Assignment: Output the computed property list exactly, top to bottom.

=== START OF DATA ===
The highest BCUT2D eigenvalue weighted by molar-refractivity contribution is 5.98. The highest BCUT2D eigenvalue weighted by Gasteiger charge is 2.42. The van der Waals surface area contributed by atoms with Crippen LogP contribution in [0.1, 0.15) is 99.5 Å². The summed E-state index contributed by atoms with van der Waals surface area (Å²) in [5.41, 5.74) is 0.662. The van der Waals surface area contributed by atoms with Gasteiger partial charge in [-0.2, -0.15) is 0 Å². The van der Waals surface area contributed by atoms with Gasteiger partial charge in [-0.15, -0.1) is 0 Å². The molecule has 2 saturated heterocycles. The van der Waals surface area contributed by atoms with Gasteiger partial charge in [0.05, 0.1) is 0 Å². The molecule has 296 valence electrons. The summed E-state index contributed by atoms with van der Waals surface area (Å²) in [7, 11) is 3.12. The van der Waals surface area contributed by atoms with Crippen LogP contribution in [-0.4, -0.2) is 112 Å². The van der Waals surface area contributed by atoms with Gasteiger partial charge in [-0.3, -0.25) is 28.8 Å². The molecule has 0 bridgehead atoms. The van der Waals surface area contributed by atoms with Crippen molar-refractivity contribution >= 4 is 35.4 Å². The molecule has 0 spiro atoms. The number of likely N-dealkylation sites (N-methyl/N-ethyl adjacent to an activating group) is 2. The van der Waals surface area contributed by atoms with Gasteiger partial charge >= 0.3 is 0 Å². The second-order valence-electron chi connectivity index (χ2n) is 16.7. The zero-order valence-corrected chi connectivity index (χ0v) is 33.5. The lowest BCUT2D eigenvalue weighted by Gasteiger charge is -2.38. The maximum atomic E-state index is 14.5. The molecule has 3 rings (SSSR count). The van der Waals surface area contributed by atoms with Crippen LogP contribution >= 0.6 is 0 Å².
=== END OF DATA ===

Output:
The highest BCUT2D eigenvalue weighted by molar-refractivity contribution is 5.98. The highest BCUT2D eigenvalue weighted by Gasteiger charge is 2.42. The van der Waals surface area contributed by atoms with Crippen LogP contribution in [0.1, 0.15) is 99.5 Å². The summed E-state index contributed by atoms with van der Waals surface area (Å²) in [5.41, 5.74) is 0.662. The van der Waals surface area contributed by atoms with Gasteiger partial charge in [-0.2, -0.15) is 0 Å². The van der Waals surface area contributed by atoms with Gasteiger partial charge in [-0.15, -0.1) is 0 Å². The molecule has 2 saturated heterocycles. The van der Waals surface area contributed by atoms with Gasteiger partial charge in [0.05, 0.1) is 0 Å². The molecule has 296 valence electrons. The summed E-state index contributed by atoms with van der Waals surface area (Å²) in [7, 11) is 3.12. The van der Waals surface area contributed by atoms with Crippen LogP contribution in [-0.4, -0.2) is 112 Å². The van der Waals surface area contributed by atoms with Gasteiger partial charge in [-0.3, -0.25) is 28.8 Å². The molecule has 0 bridgehead atoms. The van der Waals surface area contributed by atoms with Crippen molar-refractivity contribution >= 4 is 35.4 Å². The molecule has 0 spiro atoms. The number of likely N-dealkylation sites (N-methyl/N-ethyl adjacent to an activating group) is 2. The van der Waals surface area contributed by atoms with Gasteiger partial charge >= 0.3 is 0 Å². The second-order valence-electron chi connectivity index (χ2n) is 16.7. The zero-order valence-corrected chi connectivity index (χ0v) is 33.5. The lowest BCUT2D eigenvalue weighted by Gasteiger charge is -2.38. The maximum atomic E-state index is 14.5. The molecule has 3 rings (SSSR count). The van der Waals surface area contributed by atoms with Crippen LogP contribution >= 0.6 is 0 Å².